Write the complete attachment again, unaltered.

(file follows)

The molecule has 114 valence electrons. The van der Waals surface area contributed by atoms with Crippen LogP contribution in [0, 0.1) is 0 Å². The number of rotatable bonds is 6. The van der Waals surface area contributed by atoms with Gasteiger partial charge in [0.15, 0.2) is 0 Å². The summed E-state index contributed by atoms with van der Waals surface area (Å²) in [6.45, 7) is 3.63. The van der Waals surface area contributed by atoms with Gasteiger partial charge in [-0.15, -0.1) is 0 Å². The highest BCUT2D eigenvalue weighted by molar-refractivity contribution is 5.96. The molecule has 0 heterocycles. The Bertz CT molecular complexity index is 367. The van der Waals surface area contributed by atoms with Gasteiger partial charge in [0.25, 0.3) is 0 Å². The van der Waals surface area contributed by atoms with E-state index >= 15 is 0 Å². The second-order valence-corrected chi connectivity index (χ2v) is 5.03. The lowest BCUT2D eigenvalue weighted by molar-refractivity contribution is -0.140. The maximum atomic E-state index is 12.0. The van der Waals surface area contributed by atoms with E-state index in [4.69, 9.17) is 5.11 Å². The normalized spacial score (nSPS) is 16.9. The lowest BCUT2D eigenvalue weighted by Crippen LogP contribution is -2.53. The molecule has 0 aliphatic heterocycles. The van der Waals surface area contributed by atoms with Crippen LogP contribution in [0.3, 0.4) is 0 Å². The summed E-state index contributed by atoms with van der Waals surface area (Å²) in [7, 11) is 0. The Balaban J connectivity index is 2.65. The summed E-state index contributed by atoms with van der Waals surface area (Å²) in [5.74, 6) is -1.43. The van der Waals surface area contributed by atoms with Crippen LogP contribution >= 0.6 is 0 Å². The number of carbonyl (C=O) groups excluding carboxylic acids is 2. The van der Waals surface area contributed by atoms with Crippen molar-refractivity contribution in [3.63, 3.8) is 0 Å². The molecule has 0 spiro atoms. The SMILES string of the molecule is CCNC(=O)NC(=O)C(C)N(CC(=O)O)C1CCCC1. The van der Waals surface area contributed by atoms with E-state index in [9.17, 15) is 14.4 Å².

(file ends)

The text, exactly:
The molecule has 114 valence electrons. The van der Waals surface area contributed by atoms with Crippen LogP contribution in [0, 0.1) is 0 Å². The number of rotatable bonds is 6. The van der Waals surface area contributed by atoms with Gasteiger partial charge in [0.15, 0.2) is 0 Å². The summed E-state index contributed by atoms with van der Waals surface area (Å²) in [6.45, 7) is 3.63. The van der Waals surface area contributed by atoms with Gasteiger partial charge in [-0.15, -0.1) is 0 Å². The highest BCUT2D eigenvalue weighted by molar-refractivity contribution is 5.96. The molecule has 0 heterocycles. The Bertz CT molecular complexity index is 367. The van der Waals surface area contributed by atoms with Gasteiger partial charge in [0.25, 0.3) is 0 Å². The van der Waals surface area contributed by atoms with E-state index >= 15 is 0 Å². The second-order valence-corrected chi connectivity index (χ2v) is 5.03. The lowest BCUT2D eigenvalue weighted by molar-refractivity contribution is -0.140. The maximum atomic E-state index is 12.0. The van der Waals surface area contributed by atoms with E-state index in [4.69, 9.17) is 5.11 Å². The normalized spacial score (nSPS) is 16.9. The lowest BCUT2D eigenvalue weighted by Crippen LogP contribution is -2.53. The molecule has 0 aliphatic heterocycles. The van der Waals surface area contributed by atoms with Crippen LogP contribution in [0.3, 0.4) is 0 Å². The summed E-state index contributed by atoms with van der Waals surface area (Å²) in [7, 11) is 0. The Balaban J connectivity index is 2.65. The summed E-state index contributed by atoms with van der Waals surface area (Å²) in [5.74, 6) is -1.43. The van der Waals surface area contributed by atoms with Crippen LogP contribution >= 0.6 is 0 Å². The number of carbonyl (C=O) groups excluding carboxylic acids is 2. The van der Waals surface area contributed by atoms with Crippen molar-refractivity contribution in [3.63, 3.8) is 0 Å². The molecule has 0 spiro atoms. The SMILES string of the molecule is CCNC(=O)NC(=O)C(C)N(CC(=O)O)C1CCCC1. The van der Waals surface area contributed by atoms with E-state index in [9.17, 15) is 14.4 Å².